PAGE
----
Putting the tag of "big potential" on a young player is often inherently unfair.
Those first flashes of raw talent don’t guarantee future success, no matter how bright they might be.
Too many things can go wrong on the road to stardom, not the least of them injury, for initial success to be taken as a predictor of future productivity. Inconsistency, a natural part of development, isn't given enough weight. If the spotlight is harsh enough, anything short of absolute brilliance looks like failure. The cruelty of expectation is compounded by hindsight.
That phenomenon is worth considering when talking about two of Sporting Kansas City's cadre of forwards: C.J. Sapong and Teal Bunbury. It wasn't that long ago that Sapong and Bunbury were not just the future of Peter Vermes' athletic, attacking side, but the future of the U.S. national team as well. Plateauing on-field maturation for both, and a knee injury for one, quashed the hype that surrounded the pair just a few short years ago. At various points in the last year, neither player looked like he would play a major role for Sporting Kansas City in 2013.
Nevertheless, Sporting suddenly find themselves relying on the pair (as part of a forward-by-committee setup) with an MLS Cup Final berth on the line.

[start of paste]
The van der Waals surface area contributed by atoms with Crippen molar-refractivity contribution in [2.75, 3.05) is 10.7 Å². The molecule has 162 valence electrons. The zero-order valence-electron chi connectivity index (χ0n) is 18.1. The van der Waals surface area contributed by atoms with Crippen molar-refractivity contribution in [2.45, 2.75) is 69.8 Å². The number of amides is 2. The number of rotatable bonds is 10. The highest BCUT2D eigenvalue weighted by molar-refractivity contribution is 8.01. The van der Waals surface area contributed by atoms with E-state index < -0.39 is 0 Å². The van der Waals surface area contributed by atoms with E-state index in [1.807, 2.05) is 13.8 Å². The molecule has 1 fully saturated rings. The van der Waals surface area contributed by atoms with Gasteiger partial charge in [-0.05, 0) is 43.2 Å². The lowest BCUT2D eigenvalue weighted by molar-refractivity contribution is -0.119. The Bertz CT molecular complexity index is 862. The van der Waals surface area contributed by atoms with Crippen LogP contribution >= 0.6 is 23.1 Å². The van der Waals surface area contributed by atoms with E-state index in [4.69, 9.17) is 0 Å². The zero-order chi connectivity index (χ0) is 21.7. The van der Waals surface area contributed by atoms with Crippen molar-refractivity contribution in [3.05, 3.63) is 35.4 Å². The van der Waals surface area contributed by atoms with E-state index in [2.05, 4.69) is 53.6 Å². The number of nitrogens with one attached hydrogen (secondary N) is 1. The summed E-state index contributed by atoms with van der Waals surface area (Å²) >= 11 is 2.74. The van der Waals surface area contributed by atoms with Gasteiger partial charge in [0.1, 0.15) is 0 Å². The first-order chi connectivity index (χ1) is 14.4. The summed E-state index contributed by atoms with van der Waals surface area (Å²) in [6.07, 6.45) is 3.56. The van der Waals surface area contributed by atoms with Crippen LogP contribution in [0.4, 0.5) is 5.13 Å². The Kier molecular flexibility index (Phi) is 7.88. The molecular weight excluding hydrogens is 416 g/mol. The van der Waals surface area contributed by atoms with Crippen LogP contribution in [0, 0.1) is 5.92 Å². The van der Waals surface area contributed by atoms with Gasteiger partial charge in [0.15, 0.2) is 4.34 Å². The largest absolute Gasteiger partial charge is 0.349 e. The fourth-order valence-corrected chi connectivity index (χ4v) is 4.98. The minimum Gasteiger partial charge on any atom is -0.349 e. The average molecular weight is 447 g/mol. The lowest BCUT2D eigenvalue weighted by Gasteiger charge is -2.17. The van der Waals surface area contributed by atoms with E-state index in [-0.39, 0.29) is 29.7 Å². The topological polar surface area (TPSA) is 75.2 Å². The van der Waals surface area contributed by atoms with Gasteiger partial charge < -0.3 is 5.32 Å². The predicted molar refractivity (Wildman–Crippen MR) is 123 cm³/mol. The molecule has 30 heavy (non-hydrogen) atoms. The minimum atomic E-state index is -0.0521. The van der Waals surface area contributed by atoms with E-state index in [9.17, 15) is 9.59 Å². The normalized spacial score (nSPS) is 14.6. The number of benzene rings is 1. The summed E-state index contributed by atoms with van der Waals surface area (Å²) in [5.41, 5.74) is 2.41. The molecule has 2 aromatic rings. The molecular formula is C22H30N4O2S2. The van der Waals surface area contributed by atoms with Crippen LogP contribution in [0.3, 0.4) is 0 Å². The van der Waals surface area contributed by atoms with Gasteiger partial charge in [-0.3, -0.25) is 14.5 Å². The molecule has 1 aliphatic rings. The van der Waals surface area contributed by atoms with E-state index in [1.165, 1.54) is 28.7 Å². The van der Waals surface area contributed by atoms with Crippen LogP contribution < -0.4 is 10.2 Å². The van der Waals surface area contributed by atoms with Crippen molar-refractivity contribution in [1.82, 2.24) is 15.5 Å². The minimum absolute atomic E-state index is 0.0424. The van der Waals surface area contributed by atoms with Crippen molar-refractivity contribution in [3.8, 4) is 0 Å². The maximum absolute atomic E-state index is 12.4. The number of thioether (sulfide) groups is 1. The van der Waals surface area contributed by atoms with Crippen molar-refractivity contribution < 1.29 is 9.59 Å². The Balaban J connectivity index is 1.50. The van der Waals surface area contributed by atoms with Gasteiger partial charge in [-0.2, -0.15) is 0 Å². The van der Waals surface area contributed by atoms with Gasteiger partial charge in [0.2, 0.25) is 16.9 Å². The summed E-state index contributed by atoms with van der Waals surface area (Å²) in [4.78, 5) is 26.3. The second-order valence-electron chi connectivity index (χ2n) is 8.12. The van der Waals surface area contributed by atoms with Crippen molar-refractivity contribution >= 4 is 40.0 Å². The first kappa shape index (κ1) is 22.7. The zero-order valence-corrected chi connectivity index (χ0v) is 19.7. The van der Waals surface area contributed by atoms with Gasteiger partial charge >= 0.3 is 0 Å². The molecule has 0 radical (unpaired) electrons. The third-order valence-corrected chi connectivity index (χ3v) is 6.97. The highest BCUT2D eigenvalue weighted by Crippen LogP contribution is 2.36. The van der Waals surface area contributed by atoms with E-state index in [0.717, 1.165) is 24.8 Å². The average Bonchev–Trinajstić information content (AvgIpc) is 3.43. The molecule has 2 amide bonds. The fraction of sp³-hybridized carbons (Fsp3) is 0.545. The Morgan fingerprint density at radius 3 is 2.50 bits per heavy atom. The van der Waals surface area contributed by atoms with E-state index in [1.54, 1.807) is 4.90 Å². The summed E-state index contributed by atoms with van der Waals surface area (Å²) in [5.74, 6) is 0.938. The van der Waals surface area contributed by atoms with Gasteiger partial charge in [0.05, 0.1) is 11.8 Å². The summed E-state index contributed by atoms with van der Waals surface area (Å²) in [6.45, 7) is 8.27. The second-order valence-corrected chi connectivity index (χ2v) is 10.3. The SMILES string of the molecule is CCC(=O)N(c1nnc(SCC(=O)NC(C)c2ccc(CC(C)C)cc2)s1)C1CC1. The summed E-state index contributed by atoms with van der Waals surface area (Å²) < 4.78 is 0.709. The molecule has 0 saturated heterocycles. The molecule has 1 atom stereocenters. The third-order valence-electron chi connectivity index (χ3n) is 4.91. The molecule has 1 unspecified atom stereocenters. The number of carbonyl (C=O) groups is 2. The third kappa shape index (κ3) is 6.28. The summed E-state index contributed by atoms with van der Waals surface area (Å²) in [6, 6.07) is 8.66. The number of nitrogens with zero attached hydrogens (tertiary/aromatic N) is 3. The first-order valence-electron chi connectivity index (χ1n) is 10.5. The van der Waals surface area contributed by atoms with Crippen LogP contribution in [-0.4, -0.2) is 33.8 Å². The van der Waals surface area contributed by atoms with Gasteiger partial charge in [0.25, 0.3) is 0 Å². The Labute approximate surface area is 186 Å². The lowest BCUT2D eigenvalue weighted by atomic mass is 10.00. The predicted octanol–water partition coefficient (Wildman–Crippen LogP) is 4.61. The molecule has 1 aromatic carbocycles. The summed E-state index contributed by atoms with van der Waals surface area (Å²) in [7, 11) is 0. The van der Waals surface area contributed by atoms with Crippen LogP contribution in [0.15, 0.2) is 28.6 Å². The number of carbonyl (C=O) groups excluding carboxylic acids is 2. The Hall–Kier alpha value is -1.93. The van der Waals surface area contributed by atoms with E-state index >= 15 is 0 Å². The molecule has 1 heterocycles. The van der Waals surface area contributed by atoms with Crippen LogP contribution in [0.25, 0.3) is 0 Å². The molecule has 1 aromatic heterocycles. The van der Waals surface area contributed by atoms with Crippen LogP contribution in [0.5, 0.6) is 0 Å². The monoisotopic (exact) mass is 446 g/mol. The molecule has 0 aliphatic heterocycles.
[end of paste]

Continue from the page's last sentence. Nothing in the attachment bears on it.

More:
Sapong won Rookie of the Year honors in 2011 on the back of a five-goal season. The James Madison University product displayed supreme athleticism but clearly needed refining as a soccer player. His performance in his first pro season was good enough to make it unfortunate that his birthday (Dec. 27, 1988) made him ineligible for the U.S. Olympic qualifying team by just a handful of days. But Jurgen Klinsmann called Sapong up in early 2012 for the annual USMNT January camp, a clear sign that the coach saw some promise in the raw forward. Sapong made a pair of substitute appearances in two friendlies during the camp.
In 2012, he scored nine times in MLS, a strong step forward and perhaps an indication that his trajectory as an elite-level MLS striker was still on the rise. A closer look at his form through the year reveals Sapong started strong before struggling through the middle portion of the season. He rediscovered his scoring touch toward the end of the campaign, firing home four goals in Sporting's last seven games. Another step forward seemed in the cards for 2013.
Instead, Sapong stepped back in 2013. His minutes dropped dramatically (1,551) from 2012's career high (2,210). At two different points, Sporting Kansas City sent him on loan to USL-PRO partner Orlando City, and though each was short-lived, the stints indicated his MLS club saw him as somewhat unessential to the cause for a period. It also made clear that he wasn't developing as they'd hoped, that his soccer savvy and finishing ability lagged behind his prodigious athletic ability.
When utilized by Vermes, Sapong is now most often deployed on the left of Sporting's forward line. Systematically, the fit is imperfect.
Teal Bunbury is a different player, and more than a year younger than Sapong, but his bright start paralleled his teammate's in many ways. The former Akron Zip arrived in MLS full of promise, his speed and finishing ability marking him for an immediate professional impact.